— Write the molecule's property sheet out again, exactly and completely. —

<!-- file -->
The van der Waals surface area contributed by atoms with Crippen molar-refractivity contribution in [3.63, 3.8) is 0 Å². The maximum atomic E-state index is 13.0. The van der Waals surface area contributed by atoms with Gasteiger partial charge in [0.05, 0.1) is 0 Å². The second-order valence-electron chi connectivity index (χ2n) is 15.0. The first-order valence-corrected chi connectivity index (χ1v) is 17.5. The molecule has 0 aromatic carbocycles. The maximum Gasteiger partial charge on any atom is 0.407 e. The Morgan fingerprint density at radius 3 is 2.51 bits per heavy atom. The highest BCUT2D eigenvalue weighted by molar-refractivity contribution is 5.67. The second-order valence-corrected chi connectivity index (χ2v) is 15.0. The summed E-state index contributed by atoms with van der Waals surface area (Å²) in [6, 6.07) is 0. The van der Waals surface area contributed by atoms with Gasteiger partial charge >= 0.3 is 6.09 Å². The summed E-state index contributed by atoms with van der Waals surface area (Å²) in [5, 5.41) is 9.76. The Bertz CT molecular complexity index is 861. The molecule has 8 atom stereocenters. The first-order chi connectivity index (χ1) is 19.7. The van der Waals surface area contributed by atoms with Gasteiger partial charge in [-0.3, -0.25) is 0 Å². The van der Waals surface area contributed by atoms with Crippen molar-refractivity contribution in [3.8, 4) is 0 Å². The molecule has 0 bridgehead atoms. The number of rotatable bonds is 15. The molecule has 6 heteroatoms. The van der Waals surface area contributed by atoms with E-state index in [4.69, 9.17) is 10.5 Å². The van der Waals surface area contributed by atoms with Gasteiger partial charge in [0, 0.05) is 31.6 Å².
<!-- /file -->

The van der Waals surface area contributed by atoms with Crippen molar-refractivity contribution in [3.63, 3.8) is 0 Å². The maximum atomic E-state index is 13.0. The van der Waals surface area contributed by atoms with Gasteiger partial charge in [0.05, 0.1) is 0 Å². The second-order valence-electron chi connectivity index (χ2n) is 15.0. The first-order valence-corrected chi connectivity index (χ1v) is 17.5. The molecule has 0 aromatic carbocycles. The maximum Gasteiger partial charge on any atom is 0.407 e. The Morgan fingerprint density at radius 3 is 2.51 bits per heavy atom. The highest BCUT2D eigenvalue weighted by molar-refractivity contribution is 5.67. The second-order valence-corrected chi connectivity index (χ2v) is 15.0. The summed E-state index contributed by atoms with van der Waals surface area (Å²) in [6, 6.07) is 0. The van der Waals surface area contributed by atoms with Gasteiger partial charge >= 0.3 is 6.09 Å². The summed E-state index contributed by atoms with van der Waals surface area (Å²) in [5, 5.41) is 9.76. The Bertz CT molecular complexity index is 861. The molecule has 8 atom stereocenters. The first-order chi connectivity index (χ1) is 19.7. The van der Waals surface area contributed by atoms with Gasteiger partial charge in [-0.3, -0.25) is 0 Å². The van der Waals surface area contributed by atoms with Crippen molar-refractivity contribution in [3.8, 4) is 0 Å². The molecule has 0 bridgehead atoms. The number of rotatable bonds is 15. The molecule has 6 heteroatoms. The van der Waals surface area contributed by atoms with E-state index in [4.69, 9.17) is 10.5 Å². The van der Waals surface area contributed by atoms with Gasteiger partial charge in [0, 0.05) is 31.6 Å².